I’ve always thought the purpose of co-payments is to discourage overuse of service. I hardly consider removal of surgical staples a matter of choice. Indeed, I thought it was part of the entire “surgical package,” whose cost is covered by county health care services.

I later learned if the hospital had removed the staples there would have been no charge.

Perhaps my clinic, since it was not responsible for putting in the staples, thought it had no responsibility to remove them, hence the co-payment. But SEK 50 was most certainly not the real cost of the task, and I’ll wager the clinic gets reimbursed by the hospital or county anyway. (I wonder if the clinic deducted the SEK 50 it had already charged me from its bill to the hospital/county? A little double-dipping never hurt anyone, I guess.)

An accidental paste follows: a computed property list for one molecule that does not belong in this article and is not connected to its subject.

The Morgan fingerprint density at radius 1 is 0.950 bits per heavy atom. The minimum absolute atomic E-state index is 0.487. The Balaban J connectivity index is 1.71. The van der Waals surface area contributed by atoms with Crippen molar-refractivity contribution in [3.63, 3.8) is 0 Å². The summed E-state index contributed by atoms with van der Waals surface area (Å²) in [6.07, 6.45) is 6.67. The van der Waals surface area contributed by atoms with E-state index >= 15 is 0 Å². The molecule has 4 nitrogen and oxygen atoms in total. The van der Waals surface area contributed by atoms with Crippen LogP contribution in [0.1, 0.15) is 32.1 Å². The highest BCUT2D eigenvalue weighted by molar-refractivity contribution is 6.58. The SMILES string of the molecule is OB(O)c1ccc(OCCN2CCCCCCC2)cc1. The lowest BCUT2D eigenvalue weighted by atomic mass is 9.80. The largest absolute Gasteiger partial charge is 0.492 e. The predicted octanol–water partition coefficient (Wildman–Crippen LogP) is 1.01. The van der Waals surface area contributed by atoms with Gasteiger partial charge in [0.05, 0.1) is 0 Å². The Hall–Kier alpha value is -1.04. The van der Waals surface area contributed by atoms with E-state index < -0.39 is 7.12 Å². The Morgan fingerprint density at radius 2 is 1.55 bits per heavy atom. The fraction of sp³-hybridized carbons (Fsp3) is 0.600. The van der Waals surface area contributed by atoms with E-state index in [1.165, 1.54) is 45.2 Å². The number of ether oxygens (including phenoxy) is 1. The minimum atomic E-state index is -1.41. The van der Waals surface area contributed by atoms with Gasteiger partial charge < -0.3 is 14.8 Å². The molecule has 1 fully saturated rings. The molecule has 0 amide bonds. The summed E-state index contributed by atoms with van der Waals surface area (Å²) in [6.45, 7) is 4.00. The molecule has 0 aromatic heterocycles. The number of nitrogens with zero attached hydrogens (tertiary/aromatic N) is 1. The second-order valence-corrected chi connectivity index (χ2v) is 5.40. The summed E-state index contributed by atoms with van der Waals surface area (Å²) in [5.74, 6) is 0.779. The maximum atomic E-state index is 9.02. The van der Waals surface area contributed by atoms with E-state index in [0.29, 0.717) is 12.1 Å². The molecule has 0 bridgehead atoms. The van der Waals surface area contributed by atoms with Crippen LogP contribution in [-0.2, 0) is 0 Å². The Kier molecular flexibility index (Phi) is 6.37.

So why charge me?

I guess it was just my clinic’s way of making me feel welcome, and reminding me not to waste its time on things that are not its responsibility.

We’re so busy!
But the urology clinic at Bleak House was not as subtle. Due to a complication during surgery, a tube had been inserted between my kidney and my bladder. It was to be removed three weeks after surgery. The gynecological surgeon told me I would by notified by mail of appointment time in urology for removal of the tube.

I waited two weeks. Nothing. By chance, I happened to speak with the surgeon who asked if I had received a urology appointment yet. Nope. Two days later, a letter arrived with an appointment for the following week. The date of the letter was the same day I had talked with the surgeon.